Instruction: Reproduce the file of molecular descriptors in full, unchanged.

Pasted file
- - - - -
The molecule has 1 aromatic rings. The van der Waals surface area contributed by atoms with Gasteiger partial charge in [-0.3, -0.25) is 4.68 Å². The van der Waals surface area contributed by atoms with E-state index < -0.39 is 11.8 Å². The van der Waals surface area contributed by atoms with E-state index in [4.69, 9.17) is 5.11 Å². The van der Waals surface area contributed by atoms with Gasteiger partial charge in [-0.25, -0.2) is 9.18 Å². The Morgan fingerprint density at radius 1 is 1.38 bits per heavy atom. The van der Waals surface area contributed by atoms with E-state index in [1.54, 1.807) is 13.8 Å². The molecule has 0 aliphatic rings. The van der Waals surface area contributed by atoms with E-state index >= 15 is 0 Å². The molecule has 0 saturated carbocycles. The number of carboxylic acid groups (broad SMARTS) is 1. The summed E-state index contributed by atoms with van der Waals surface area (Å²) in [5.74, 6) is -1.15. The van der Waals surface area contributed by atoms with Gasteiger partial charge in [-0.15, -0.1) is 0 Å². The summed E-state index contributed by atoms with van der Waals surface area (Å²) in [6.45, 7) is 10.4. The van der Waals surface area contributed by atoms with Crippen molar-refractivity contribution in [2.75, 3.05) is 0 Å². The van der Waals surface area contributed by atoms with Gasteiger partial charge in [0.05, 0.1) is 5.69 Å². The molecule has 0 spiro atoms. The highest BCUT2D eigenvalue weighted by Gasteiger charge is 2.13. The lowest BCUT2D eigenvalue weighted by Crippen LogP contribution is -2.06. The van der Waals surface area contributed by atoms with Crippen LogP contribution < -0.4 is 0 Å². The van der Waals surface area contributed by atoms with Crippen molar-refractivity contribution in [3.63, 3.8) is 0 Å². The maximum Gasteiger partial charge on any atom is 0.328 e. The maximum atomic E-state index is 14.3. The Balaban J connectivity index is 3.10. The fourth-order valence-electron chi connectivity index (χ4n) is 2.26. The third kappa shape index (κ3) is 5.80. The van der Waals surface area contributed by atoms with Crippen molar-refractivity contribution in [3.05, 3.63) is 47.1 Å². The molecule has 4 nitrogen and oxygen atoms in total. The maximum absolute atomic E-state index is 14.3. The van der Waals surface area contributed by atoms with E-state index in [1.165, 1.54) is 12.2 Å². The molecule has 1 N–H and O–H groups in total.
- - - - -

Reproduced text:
The molecule has 1 aromatic rings. The van der Waals surface area contributed by atoms with Gasteiger partial charge in [-0.3, -0.25) is 4.68 Å². The van der Waals surface area contributed by atoms with E-state index < -0.39 is 11.8 Å². The van der Waals surface area contributed by atoms with E-state index in [4.69, 9.17) is 5.11 Å². The van der Waals surface area contributed by atoms with Gasteiger partial charge in [-0.25, -0.2) is 9.18 Å². The Morgan fingerprint density at radius 1 is 1.38 bits per heavy atom. The van der Waals surface area contributed by atoms with E-state index in [1.54, 1.807) is 13.8 Å². The molecule has 0 aliphatic rings. The van der Waals surface area contributed by atoms with E-state index >= 15 is 0 Å². The molecule has 0 saturated carbocycles. The number of carboxylic acid groups (broad SMARTS) is 1. The summed E-state index contributed by atoms with van der Waals surface area (Å²) in [5.74, 6) is -1.15. The van der Waals surface area contributed by atoms with Gasteiger partial charge in [-0.15, -0.1) is 0 Å². The summed E-state index contributed by atoms with van der Waals surface area (Å²) in [6.45, 7) is 10.4. The van der Waals surface area contributed by atoms with Crippen molar-refractivity contribution in [2.75, 3.05) is 0 Å². The van der Waals surface area contributed by atoms with Gasteiger partial charge in [0.05, 0.1) is 5.69 Å². The molecule has 0 spiro atoms. The highest BCUT2D eigenvalue weighted by Gasteiger charge is 2.13. The lowest BCUT2D eigenvalue weighted by Crippen LogP contribution is -2.06. The van der Waals surface area contributed by atoms with Crippen LogP contribution < -0.4 is 0 Å². The van der Waals surface area contributed by atoms with Crippen molar-refractivity contribution in [3.63, 3.8) is 0 Å². The maximum Gasteiger partial charge on any atom is 0.328 e. The maximum atomic E-state index is 14.3. The Balaban J connectivity index is 3.10. The fourth-order valence-electron chi connectivity index (χ4n) is 2.26. The third kappa shape index (κ3) is 5.80. The van der Waals surface area contributed by atoms with Crippen molar-refractivity contribution in [3.05, 3.63) is 47.1 Å². The molecule has 4 nitrogen and oxygen atoms in total. The maximum absolute atomic E-state index is 14.3. The van der Waals surface area contributed by atoms with E-state index in [1.165, 1.54) is 12.2 Å². The molecule has 1 N–H and O–H groups in total.